Submitting a Bug Report
For open-source products, if you want to report a bug please open an issue on Github. For commercial products you need to use our ticketing system.
Submitting a Code Patch
If you want to submit a patch please send us a merge request via Github.
What To Do In Case Of Crash
In the unlikely case of crash, we need to apply a code patch. In addition to reporting the problem verbally, it is helpful to also try to debug the application so that we can have an idea of where the problem could be. You do not have to be a programmer to do that, as with some simple steps you can help us making debugging easier.
Step 1. Enable Debugging In The Code
By default the GNU toolchain enables debugging symbols in the Makefile. Unfortunately it also enables code optimization that makes debugging difficult. Thus you need to remove optimization doing these simple steps:
cd <ntop or nProbe directory>
plugins/Makefilefiles and remove from it
-Os. Note that depending on your platform it might be that
-Osis no present. Save the
Step 2. Run The Application
The GNU toolchain creates the binary files inside the .libs directory. You need to run the code from such directory and not from the directory where you have compiled ntop or nProbe. Most platforms do not generate core dumps in case of crash thus it’s also necessary to enable core dump generation prior to run the code. This is done in different wait depending on the shell you use.
cd <ntop or nProbe directory>/.libs
ln -s ../plugins .(nProbe with Plugins and ntop)
ln -s ../html .(ntop only)
sudo su(become root)
ulimit -c unlimited(bash) or
limit coredumpsize unlimited(tcsh)
export LD_LIBRARY_PATH=.(Linux) or
export DYLD_LIBRARY_PATH=.(Mac OS X).
- Finally run the application:
./ntop <put your options here>
Step 3. Wait Until The Problem Shows Up
Crashing the application is something that can take some time. Thus you have to be patient, and use the application as usual. When the crash happens a core dump should be generated. Depending on the platform the core is saved into the same directory where you have started the application, or on MacOS X it can be found in the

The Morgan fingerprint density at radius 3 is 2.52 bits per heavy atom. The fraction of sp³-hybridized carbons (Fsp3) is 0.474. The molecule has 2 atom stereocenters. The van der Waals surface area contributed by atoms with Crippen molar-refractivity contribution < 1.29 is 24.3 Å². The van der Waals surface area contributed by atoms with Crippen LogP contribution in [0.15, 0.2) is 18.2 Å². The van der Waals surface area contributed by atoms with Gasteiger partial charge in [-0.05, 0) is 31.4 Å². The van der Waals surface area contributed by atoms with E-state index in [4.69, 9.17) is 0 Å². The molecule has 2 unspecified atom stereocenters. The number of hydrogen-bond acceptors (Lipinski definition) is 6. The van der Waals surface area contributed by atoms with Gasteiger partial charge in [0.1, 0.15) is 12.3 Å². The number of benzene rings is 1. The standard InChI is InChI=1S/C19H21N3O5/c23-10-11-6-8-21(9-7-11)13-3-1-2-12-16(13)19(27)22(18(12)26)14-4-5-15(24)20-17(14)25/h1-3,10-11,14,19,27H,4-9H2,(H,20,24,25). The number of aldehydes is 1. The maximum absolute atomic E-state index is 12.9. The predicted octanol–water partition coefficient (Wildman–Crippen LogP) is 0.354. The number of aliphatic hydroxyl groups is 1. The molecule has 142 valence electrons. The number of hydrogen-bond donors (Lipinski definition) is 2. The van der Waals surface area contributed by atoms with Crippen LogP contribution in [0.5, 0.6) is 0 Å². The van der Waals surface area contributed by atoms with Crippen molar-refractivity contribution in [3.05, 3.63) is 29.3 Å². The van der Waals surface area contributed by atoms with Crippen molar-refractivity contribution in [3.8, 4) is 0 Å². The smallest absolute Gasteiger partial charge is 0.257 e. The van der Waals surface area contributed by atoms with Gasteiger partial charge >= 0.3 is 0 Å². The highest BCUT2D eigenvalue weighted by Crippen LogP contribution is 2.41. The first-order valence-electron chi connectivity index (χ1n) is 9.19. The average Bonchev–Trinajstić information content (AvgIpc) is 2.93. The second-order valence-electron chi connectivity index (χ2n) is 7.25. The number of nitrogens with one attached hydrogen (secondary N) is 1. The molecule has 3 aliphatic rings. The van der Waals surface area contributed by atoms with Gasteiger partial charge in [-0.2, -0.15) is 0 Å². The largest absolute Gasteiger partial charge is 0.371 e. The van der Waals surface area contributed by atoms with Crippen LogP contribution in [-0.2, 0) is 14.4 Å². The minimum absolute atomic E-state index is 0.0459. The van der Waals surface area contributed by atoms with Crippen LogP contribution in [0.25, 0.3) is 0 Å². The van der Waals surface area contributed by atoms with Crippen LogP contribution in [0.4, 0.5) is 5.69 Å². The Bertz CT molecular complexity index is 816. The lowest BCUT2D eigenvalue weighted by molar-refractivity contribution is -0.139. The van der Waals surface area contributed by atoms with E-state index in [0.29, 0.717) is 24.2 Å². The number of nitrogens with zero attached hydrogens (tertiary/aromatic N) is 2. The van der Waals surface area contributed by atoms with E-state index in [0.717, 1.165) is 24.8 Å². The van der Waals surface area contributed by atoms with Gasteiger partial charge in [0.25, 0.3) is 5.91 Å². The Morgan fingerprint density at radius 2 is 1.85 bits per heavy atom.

/cores directory. Usually the core file is named
core, sometimes it has a PID (process ID) appended to it
Step 4. Analyze The Core File
In order to analyze the core file you need to install the
gdb debugger. Done that you can debug the core as follows (we suppose you use the bash shell and that you are still in the
cd <ntop or nProbe directory>/.libs directory).:
- Run the gdb:
gdb ntop core. At this point the debugger will open a shell where you can run commands.
#0 0x00007fff96a6ee42 in __semwait_signal ()
#1 0x00007fff92d55dea in nanosleep ()
#2 0x00000001060d7601 in _ntopSleepMSWhileSameState (file=0x105fa8d82 "main.c", line=678, ulDelay=5000) at util.c:4103
#3 0x00000001060d77e9 in _ntopSleepWhileSameState (file=0x105fa8d82 "main.c", line=678, secs=5) at util.c:4131
#4 0x0000000105f9eb09 in main (argc=6, argv=0x7fff65b99ae0) at main.c:678
- Show threads information
(gdb) info threads
6 0x00007fff96a6faf2 in read ()
5 0x00007fff96a6edf2 in select$DARWIN_EXTSN ()
4 0x00007fff96a6ebca in __psynch_cvwait ()
3 0x00007fff96a6ee42 in __semwait_signal ()
2 0x00007fff96a6ee42 in __semwait_signal ()
* 1 0x00007fff96a6ee42 in __semwait_signal ()
Step 5. Contact Us
Package the above trace information and file an issue on Github.